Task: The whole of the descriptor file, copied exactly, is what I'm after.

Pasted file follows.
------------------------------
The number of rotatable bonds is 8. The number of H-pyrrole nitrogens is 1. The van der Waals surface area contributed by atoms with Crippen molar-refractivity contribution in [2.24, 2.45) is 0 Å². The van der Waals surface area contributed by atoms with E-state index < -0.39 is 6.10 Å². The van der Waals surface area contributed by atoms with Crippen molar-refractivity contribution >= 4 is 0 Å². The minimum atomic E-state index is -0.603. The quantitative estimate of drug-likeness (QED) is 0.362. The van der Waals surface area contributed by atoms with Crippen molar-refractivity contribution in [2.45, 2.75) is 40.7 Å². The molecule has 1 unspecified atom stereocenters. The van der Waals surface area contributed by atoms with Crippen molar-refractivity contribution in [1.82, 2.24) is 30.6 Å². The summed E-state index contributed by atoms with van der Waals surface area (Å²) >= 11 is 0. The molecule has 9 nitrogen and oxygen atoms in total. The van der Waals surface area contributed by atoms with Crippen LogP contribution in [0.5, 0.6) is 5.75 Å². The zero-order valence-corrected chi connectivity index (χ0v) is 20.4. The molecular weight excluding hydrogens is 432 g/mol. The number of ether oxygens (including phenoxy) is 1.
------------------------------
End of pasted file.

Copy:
The number of rotatable bonds is 8. The number of H-pyrrole nitrogens is 1. The van der Waals surface area contributed by atoms with Crippen molar-refractivity contribution in [2.24, 2.45) is 0 Å². The van der Waals surface area contributed by atoms with E-state index < -0.39 is 6.10 Å². The van der Waals surface area contributed by atoms with Crippen molar-refractivity contribution >= 4 is 0 Å². The minimum atomic E-state index is -0.603. The quantitative estimate of drug-likeness (QED) is 0.362. The van der Waals surface area contributed by atoms with Crippen molar-refractivity contribution in [2.45, 2.75) is 40.7 Å². The molecule has 1 unspecified atom stereocenters. The van der Waals surface area contributed by atoms with Crippen molar-refractivity contribution in [1.82, 2.24) is 30.6 Å². The summed E-state index contributed by atoms with van der Waals surface area (Å²) >= 11 is 0. The molecule has 9 nitrogen and oxygen atoms in total. The van der Waals surface area contributed by atoms with Crippen LogP contribution in [0.5, 0.6) is 5.75 Å². The zero-order valence-corrected chi connectivity index (χ0v) is 20.4. The molecular weight excluding hydrogens is 432 g/mol. The number of ether oxygens (including phenoxy) is 1.